top of page
John Crum Grahame.png

He received a rather brief Mention in Despatches from Colonel Willcocks: "This officer did very good work".  Even a short Mention was better than no mention one might assume. For his services
in West Africa, Grahame was awarded the 1901 Ashanti Medal with the clasp "Kumassi". During this campaign Grahame was promoted local captain.

In 1901-2 he took part in operations in Southern Nigeria with the 3rd Battalion, West African Frontier Force. Appointed local major, he was once more mentioned in despatches: "After the capture of Aro Chuko, this officer was selected to disarm and subjugate a large extent of territory. So well was this duty carried out that I was enabled to bring hostilities to a close at least a month sooner than I anticipated, and before the rains set in". During the campaign he was slightly wounded. Adding to his growing collection of medals he was awarded the 1902 African General Service Medal with the clasp "Aro 1901-2". Additionally with the following citation published in the 12 September 1902 edition of the London Gazette: "John Crum Grahame, Captain, Highland Light Infantry. For services during the Aro Expedition in Southern Nigeria.", Grahame was appointed a Companion of the Distinguished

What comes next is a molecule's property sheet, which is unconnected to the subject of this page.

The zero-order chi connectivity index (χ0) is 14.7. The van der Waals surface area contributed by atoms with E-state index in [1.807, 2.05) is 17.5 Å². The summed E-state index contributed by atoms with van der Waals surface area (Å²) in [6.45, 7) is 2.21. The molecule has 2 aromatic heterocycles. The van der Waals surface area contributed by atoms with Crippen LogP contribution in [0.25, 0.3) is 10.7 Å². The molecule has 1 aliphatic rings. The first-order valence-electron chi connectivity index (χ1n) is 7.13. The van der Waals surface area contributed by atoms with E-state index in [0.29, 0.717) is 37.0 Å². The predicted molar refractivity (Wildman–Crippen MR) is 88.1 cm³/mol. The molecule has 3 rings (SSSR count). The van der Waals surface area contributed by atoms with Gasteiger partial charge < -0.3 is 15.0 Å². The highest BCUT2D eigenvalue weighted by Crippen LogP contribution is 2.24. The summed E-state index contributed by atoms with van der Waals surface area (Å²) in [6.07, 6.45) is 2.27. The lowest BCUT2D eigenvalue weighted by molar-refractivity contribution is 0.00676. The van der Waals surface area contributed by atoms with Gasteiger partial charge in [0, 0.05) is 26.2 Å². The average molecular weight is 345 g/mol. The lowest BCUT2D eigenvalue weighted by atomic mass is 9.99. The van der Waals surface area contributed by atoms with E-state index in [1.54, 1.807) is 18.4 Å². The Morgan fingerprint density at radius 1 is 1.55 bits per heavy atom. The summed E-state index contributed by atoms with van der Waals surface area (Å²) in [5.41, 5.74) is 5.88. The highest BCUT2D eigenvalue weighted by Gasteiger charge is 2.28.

Service Order.

Serving with the Egyptian Army and the Sudan Civil Administration from 1904 to 1907, Grahame may well have posed for this photograph at the time of his appointment.

After the end of his Egyptian service, Grahame was promoted major on 18 December 1908 and commanded the detachment of his old battalion, the 2nd Highland Light Infantry, which took part in the coronation of King George V and was awarded the 1911 Coronation Medal. He assumed command of the Depot of the Highland Light Infantry at Hamilton, a post he held between 1911 and 1912.

With the outbreak of the First World War in August 1914, he was appointed to command the 10th (Service) Battalion of the Highland Light Infantry, which he raised, organized, and trained. In May 1915, he deployed with his battalion to France, and saw action at Festubert and Cambrai. At the Battle of Loos, he was severely gassed and in January 1916 was Mentioned in Despatches for "Gallant and
distinguished conduct in the field
". Grahame continued in command of the 10th Highland Light Infantry until 9 March 1916, when probably due to the accumulated effects of front line service, he was invalided home.

He returned to the Western Front again in December 1916, and was in command of the 10, and 11th Highland Light Infantry, and later of the 12th battalion, and of the 9th battalion (Glasgow Highlanders). Promoted to Lieutenant Colonel on 16 December 1916, he assumed field command of his old battalion, the 2nd Highland Light Infantry. Grahame was very severely wounded during the Battle
of Arras in April 1917. It seems that this final wound kept him from the front until the end of the war. For his war service, Grahame was entitled to the 1914 -15 Star and the British War and Victory Medals.

During his spare time while on campaign Grahame indulged in the pastimes common to British officers. He traveled through the more remote parts of eastern Europe and Asia Minor and while in Egyptian service hunted along the Blue Nile.

John Crum Grahame married the former Miss Alice Clara Purvis on 27 July 1905, at St Giles Cathedral, Edinburgh. He died at Dumbartonshire on 19 August 1952 at the age of 82.

Cabinet Photograph
Unknown African Location
Unknown Photographer
c. 1904

bottom of page